Peace Bonds
Peace bonds are a court orders requiring another person to "keep the peace" for a period of time and meet other conditions set by the court. If a person fears harrassment and abuse and has good reason to believe so, they can make and sign a statement called an "Information" stating their reasons. This is usually done at a local RCMP detachment in rural areas or at the Crown Prosecutor`s office in larger communities. The defendent can then be called to appear in court and if the judge finds the complainant (the person who feels harassed) has sufficient grounds, the defendent can be asked to enter into a peace bond. This is not a criminal conviction and the defendent must agree, read and sign the peace bond. If he or she will not, the judge may order a trial and ultimately order a peace bond. The peace bond requires the defendent to: keep the peace, not harm or harass the complainant, not see, phone, write or send messages to the complainant. If the bond is broken, the defendent may be charged and convicted of a criminal offence, be fined or jailed. The complainant should keep a copy of the bond with them at all times and call the police if conditions are broken.
Restraining Orders
Restraining orders are similar to peace bonds but are issued through the family law system and can limit how a person can contact thir spouse or partner if it can be shown that someone`s safety is threatened. Once in place, a restraining order can be enforced by the police.
The Victims of Domestic Violence Act
This Saskatchewan law covers men and women who suffer violence from their live-in partners (married, common-law, or same-sex). It applies to parents of children even if they have never lived together and protects seniors and children living in family relationships. Domestic violence is defined to include the threat of physical harm or damage to property or actual physical harm or property damage, forced confinement, or sexual assault. The law creates three ways to deal with domestic violence:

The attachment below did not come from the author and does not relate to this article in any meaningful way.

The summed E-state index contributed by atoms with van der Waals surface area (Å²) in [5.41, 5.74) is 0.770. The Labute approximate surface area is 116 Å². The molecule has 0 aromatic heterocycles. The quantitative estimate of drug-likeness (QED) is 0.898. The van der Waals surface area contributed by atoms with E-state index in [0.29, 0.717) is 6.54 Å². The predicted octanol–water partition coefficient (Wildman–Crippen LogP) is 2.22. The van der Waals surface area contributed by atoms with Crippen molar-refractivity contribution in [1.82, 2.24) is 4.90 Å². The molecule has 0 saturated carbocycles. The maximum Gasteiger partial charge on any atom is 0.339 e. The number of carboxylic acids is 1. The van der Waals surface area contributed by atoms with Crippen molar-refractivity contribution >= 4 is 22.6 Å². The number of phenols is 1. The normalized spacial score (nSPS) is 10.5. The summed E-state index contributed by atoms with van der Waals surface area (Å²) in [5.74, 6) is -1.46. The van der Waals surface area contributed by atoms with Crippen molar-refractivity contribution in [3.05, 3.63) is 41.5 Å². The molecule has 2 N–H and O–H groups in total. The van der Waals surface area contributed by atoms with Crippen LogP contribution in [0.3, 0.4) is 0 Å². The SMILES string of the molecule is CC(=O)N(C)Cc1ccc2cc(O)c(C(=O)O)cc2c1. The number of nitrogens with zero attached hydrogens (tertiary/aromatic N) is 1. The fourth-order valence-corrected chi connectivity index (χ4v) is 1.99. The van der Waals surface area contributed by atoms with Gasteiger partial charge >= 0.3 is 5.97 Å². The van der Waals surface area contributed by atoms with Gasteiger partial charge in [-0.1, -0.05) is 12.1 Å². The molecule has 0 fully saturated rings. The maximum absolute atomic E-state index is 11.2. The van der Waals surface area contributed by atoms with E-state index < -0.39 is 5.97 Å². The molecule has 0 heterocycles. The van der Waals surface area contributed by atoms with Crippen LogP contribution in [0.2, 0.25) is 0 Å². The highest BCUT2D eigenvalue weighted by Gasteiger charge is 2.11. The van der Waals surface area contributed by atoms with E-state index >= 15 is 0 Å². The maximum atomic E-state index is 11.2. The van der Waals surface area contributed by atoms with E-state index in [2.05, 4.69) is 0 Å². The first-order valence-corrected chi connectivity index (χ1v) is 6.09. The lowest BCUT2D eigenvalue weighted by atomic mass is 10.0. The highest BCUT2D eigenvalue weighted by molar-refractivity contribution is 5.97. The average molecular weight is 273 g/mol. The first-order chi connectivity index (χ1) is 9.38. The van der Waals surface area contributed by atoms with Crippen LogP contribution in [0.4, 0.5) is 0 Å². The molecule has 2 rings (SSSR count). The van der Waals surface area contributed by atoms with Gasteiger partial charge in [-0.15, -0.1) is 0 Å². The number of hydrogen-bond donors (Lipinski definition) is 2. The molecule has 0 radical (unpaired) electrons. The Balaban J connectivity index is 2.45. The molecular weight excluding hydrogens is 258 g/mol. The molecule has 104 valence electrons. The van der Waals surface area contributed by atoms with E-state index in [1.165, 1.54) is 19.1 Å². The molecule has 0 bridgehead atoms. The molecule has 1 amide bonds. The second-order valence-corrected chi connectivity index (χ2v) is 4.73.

1) Emergency Intervention Order (EIO)
Gives relief to a victim in an emergency. A victim may ask for an EIO for:
-exclusive occupation of the home
-a police officer to remove the abuser from the home
-a police officer to supervise while the abuser or abused person takes personal belongings from the home
-a restraining order saying the abuser may not contact the victim

Police Officers and Victim Services Coordinators can assist with making these applications and special Justices of the Peace are available at any hour to hear applications and determine if domestic violence has occurred and if the case is urgent enough that it cannot wait for a judge`s hearing. If an EIO is made, the abuser does not have to be present but must be informed and it does not take effect until they receive this notice. The EIO must be confirmed by a judge afterwards within three days of receiving the paperwork and anyone against whom an EIO has been issued may ask a judge to review the order at any time.
2) Victim`s Assistance Order (VAO)
Similar to an EIO but used in non-emergency situations and are for a longer time period. Application is made to a judge for all the types of orders above and others including compensation payment if the victim has suffered loss of money as a result of the abuse (eg: loss of earnings, medical bills, moving and legal expenses). Application is made through the Court of Queen's Bench with assistance of a lawyer or Legal Aid.
3) Warrant of Entry
Warrants of entry are to be used where there is concern about a person who cannot act on their own. A Justice of the Peace may order a police officer to be allowed to enter and search a place only after the potential abuser has refused access to the police officer to see someone who may be a domestic abuse victim. With the warrant, the police officer may enter the premises, assist the potential victim and may remove the victim if necessary.

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